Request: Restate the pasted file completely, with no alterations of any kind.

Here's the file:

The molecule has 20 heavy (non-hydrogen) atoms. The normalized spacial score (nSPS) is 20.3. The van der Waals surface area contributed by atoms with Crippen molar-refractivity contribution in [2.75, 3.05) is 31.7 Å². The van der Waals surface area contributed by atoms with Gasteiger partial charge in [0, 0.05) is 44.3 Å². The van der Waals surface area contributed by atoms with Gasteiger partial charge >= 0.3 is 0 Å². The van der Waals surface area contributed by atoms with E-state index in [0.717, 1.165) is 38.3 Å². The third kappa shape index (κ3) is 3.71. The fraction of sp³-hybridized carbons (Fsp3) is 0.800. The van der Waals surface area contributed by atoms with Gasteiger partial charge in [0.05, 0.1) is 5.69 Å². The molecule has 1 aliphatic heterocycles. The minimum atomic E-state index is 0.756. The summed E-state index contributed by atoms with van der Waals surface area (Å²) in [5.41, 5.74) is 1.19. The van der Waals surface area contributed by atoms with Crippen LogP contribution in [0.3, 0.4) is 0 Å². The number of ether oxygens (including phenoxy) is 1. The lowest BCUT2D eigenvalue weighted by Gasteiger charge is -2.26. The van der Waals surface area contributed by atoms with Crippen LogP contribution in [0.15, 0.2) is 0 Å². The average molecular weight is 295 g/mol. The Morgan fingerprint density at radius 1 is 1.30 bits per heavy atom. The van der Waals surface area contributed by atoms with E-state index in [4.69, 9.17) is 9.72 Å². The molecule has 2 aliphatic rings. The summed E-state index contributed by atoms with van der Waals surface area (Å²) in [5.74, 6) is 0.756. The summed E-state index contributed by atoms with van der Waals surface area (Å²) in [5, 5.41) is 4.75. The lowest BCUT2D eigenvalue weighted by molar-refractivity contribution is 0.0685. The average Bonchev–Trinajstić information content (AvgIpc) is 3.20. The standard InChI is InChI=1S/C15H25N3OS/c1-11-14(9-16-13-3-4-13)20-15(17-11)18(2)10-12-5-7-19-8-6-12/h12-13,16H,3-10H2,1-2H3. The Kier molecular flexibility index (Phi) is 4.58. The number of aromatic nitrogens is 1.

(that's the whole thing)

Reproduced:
The molecule has 20 heavy (non-hydrogen) atoms. The normalized spacial score (nSPS) is 20.3. The van der Waals surface area contributed by atoms with Crippen molar-refractivity contribution in [2.75, 3.05) is 31.7 Å². The van der Waals surface area contributed by atoms with Gasteiger partial charge in [0, 0.05) is 44.3 Å². The van der Waals surface area contributed by atoms with Gasteiger partial charge >= 0.3 is 0 Å². The van der Waals surface area contributed by atoms with E-state index in [0.717, 1.165) is 38.3 Å². The third kappa shape index (κ3) is 3.71. The fraction of sp³-hybridized carbons (Fsp3) is 0.800. The van der Waals surface area contributed by atoms with Gasteiger partial charge in [0.05, 0.1) is 5.69 Å². The molecule has 1 aliphatic heterocycles. The minimum atomic E-state index is 0.756. The summed E-state index contributed by atoms with van der Waals surface area (Å²) in [5.41, 5.74) is 1.19. The van der Waals surface area contributed by atoms with Crippen LogP contribution in [0.3, 0.4) is 0 Å². The number of ether oxygens (including phenoxy) is 1. The lowest BCUT2D eigenvalue weighted by Gasteiger charge is -2.26. The van der Waals surface area contributed by atoms with Crippen LogP contribution in [0.15, 0.2) is 0 Å². The average molecular weight is 295 g/mol. The Morgan fingerprint density at radius 1 is 1.30 bits per heavy atom. The van der Waals surface area contributed by atoms with E-state index in [4.69, 9.17) is 9.72 Å². The molecule has 2 aliphatic rings. The summed E-state index contributed by atoms with van der Waals surface area (Å²) in [5.74, 6) is 0.756. The summed E-state index contributed by atoms with van der Waals surface area (Å²) in [5, 5.41) is 4.75. The lowest BCUT2D eigenvalue weighted by molar-refractivity contribution is 0.0685. The average Bonchev–Trinajstić information content (AvgIpc) is 3.20. The standard InChI is InChI=1S/C15H25N3OS/c1-11-14(9-16-13-3-4-13)20-15(17-11)18(2)10-12-5-7-19-8-6-12/h12-13,16H,3-10H2,1-2H3. The Kier molecular flexibility index (Phi) is 4.58. The number of aromatic nitrogens is 1.